Robert Thompson, Trustee Professor and director of the Bleier Center for Television and Popular Culture in the Newhouse School, was quoted in the USA Today story “What’s next for Megyn Kelly? Experts say the options are limited.”
New study links desire, competency, career path
In today’s fast-paced, quickly changing work world, the days of working for the same company for an entire career are well over. In the 21st century, most people understand that they will work in multiple positions for multiple companies over the course of their careers. But will they work in multiple industries? For example, will a Wall Street investor always work in finance? And if not, what impact does “sector-shifting” have on available labor and career patterns?
Original research conducted by a team from Syracuse University, the University of Wisconsin-Milwaukee and the University of Utah that includes Kira Reed, assistant professor of management in the Whitman School of Management at Syracuse University, finds that competency and desire play key roles in “sector-shifting.”
“‘Sector-shifting’ essentially means to what extent an individual is likely to move across industry boundaries and what barriers there might be to that kind of movement,” says the research team. “We found that the more an individual feels equipped and competent to work in a particular sector, the more likely it is they will want to stay in that sector for the duration of their career.”
The study indicates that the desire to work in a particular sector mediates the relationships between an individual’s perceived competence and employment in that sector. In other words, the more an individual wants to work in any given industry, the more likely they are to feel competent in that industry and thereby perceive they have more opportunities in that industry.
The study is particularly relevant for individuals pursuing or interested in pursuing master of business administration degrees (MBAs). The research team elaborates: “We found that individuals with full-time work experience before earning an MBA are likely to feel more competent than individuals without this work experience. Interestingly, though, full-time work experience prior to entering a graduate management program does not always lead to continued work in that sector after the MBA degree is earned.”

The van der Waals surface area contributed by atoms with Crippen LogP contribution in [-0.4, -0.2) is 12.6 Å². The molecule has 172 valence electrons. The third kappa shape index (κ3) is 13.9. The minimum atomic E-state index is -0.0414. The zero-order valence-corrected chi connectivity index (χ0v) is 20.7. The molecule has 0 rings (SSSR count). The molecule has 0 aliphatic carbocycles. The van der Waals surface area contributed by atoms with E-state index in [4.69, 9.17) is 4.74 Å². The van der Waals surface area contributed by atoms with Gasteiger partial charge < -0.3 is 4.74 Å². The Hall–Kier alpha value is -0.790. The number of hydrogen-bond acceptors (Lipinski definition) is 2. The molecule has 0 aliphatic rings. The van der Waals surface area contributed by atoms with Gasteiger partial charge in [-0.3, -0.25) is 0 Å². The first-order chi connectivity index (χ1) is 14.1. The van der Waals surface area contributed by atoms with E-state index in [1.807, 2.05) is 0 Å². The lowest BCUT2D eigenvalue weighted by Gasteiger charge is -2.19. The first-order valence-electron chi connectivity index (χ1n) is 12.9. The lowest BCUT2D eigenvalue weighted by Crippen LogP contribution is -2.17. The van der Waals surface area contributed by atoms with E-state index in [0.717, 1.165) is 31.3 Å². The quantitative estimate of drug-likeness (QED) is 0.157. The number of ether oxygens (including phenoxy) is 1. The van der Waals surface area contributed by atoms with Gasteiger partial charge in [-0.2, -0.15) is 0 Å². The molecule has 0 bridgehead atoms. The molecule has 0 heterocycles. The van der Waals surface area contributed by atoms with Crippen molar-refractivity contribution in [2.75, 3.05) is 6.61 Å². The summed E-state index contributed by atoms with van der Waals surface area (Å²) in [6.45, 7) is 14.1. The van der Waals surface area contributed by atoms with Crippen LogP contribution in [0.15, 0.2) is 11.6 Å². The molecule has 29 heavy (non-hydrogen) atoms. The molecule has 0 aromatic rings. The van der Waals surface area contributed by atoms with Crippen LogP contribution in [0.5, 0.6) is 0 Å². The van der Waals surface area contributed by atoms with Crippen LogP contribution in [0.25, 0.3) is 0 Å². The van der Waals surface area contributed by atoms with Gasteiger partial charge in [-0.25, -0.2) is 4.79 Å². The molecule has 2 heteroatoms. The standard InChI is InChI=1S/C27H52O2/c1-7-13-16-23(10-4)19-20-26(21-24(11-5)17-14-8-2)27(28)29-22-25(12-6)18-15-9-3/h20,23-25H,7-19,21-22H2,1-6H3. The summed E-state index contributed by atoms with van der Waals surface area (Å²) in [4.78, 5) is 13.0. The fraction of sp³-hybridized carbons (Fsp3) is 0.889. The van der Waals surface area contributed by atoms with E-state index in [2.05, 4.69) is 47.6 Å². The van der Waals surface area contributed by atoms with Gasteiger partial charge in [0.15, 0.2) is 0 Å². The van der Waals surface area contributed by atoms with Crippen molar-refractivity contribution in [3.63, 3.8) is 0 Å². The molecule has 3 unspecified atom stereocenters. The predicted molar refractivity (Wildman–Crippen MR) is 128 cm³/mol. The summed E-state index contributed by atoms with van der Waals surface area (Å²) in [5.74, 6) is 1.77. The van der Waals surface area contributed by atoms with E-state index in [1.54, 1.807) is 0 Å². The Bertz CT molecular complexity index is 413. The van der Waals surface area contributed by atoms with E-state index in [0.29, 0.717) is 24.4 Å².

However, individuals who were employed in their most-desired sector at the time of graduation are less likely to switch sectors throughout their career. “Work and educational experience are tied to competence and therefore both impact sector employment and `sector-shifting'” says the research team.
Not surprisingly, individuals with MBAs report a greater competence for work in the for-profit business world than do their non-MBA counterparts. This perspective is not shared by all non-MBA holders; individuals with master of public administration degrees (MPAs) reported feeling just as competent for work in the business world as do individuals who hold MBAs.
“Overall, these findings help us understand more clearly why certain individuals seek out work in certain industries — it is tied to their desire for work in that industry and to the level of competence they feel for working in that industry,” say the researchers. “In short, although people may move from job to job, the industry in which they choose and desire to work still matters over the course of their career.”
The study, forthcoming in Nonprofit and Voluntary Sector Quarterly, notes that building a sense of competence to work in all sectors may give graduates the most encouragement to seek a good employment fit with their career preferences.
Reed’s current research interest includes investigating how firms utilize their intellectual capital, particularly their human capital, in performance enhancing ways.